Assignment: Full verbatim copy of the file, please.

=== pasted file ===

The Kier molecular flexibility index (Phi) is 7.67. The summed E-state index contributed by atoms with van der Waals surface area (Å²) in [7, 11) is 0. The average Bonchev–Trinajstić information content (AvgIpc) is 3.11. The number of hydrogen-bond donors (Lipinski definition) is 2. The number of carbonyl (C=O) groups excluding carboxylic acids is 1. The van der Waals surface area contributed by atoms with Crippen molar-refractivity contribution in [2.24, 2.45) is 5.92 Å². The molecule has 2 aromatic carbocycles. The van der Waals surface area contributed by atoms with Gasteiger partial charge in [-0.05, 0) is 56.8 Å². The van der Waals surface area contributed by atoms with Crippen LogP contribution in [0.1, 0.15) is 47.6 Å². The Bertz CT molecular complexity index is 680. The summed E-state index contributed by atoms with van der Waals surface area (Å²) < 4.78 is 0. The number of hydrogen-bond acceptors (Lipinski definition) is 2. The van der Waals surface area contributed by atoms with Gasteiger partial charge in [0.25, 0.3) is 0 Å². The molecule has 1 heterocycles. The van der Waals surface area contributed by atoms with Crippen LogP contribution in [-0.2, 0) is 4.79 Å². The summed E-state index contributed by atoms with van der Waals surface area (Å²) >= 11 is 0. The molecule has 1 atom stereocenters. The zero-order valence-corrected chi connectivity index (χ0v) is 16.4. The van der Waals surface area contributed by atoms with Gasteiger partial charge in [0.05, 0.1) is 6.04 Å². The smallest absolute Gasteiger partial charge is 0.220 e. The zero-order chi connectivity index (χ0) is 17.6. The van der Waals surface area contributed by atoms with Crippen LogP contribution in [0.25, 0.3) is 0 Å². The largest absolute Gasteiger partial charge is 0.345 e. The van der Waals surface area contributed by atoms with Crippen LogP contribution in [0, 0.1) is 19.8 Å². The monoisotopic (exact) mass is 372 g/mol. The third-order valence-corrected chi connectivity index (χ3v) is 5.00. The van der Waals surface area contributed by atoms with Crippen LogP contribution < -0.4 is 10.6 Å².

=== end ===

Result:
The Kier molecular flexibility index (Phi) is 7.67. The summed E-state index contributed by atoms with van der Waals surface area (Å²) in [7, 11) is 0. The average Bonchev–Trinajstić information content (AvgIpc) is 3.11. The number of hydrogen-bond donors (Lipinski definition) is 2. The number of carbonyl (C=O) groups excluding carboxylic acids is 1. The van der Waals surface area contributed by atoms with Crippen molar-refractivity contribution in [2.24, 2.45) is 5.92 Å². The molecule has 2 aromatic carbocycles. The van der Waals surface area contributed by atoms with Gasteiger partial charge in [-0.05, 0) is 56.8 Å². The van der Waals surface area contributed by atoms with Crippen LogP contribution in [0.1, 0.15) is 47.6 Å². The Bertz CT molecular complexity index is 680. The summed E-state index contributed by atoms with van der Waals surface area (Å²) < 4.78 is 0. The number of hydrogen-bond acceptors (Lipinski definition) is 2. The van der Waals surface area contributed by atoms with Gasteiger partial charge in [0.25, 0.3) is 0 Å². The molecule has 1 heterocycles. The van der Waals surface area contributed by atoms with Crippen LogP contribution in [-0.2, 0) is 4.79 Å². The summed E-state index contributed by atoms with van der Waals surface area (Å²) >= 11 is 0. The molecule has 1 atom stereocenters. The zero-order valence-corrected chi connectivity index (χ0v) is 16.4. The van der Waals surface area contributed by atoms with Gasteiger partial charge in [0.05, 0.1) is 6.04 Å². The smallest absolute Gasteiger partial charge is 0.220 e. The zero-order chi connectivity index (χ0) is 17.6. The van der Waals surface area contributed by atoms with Crippen LogP contribution in [0.25, 0.3) is 0 Å². The largest absolute Gasteiger partial charge is 0.345 e. The van der Waals surface area contributed by atoms with Crippen LogP contribution in [0, 0.1) is 19.8 Å². The monoisotopic (exact) mass is 372 g/mol. The third-order valence-corrected chi connectivity index (χ3v) is 5.00. The van der Waals surface area contributed by atoms with Crippen LogP contribution < -0.4 is 10.6 Å².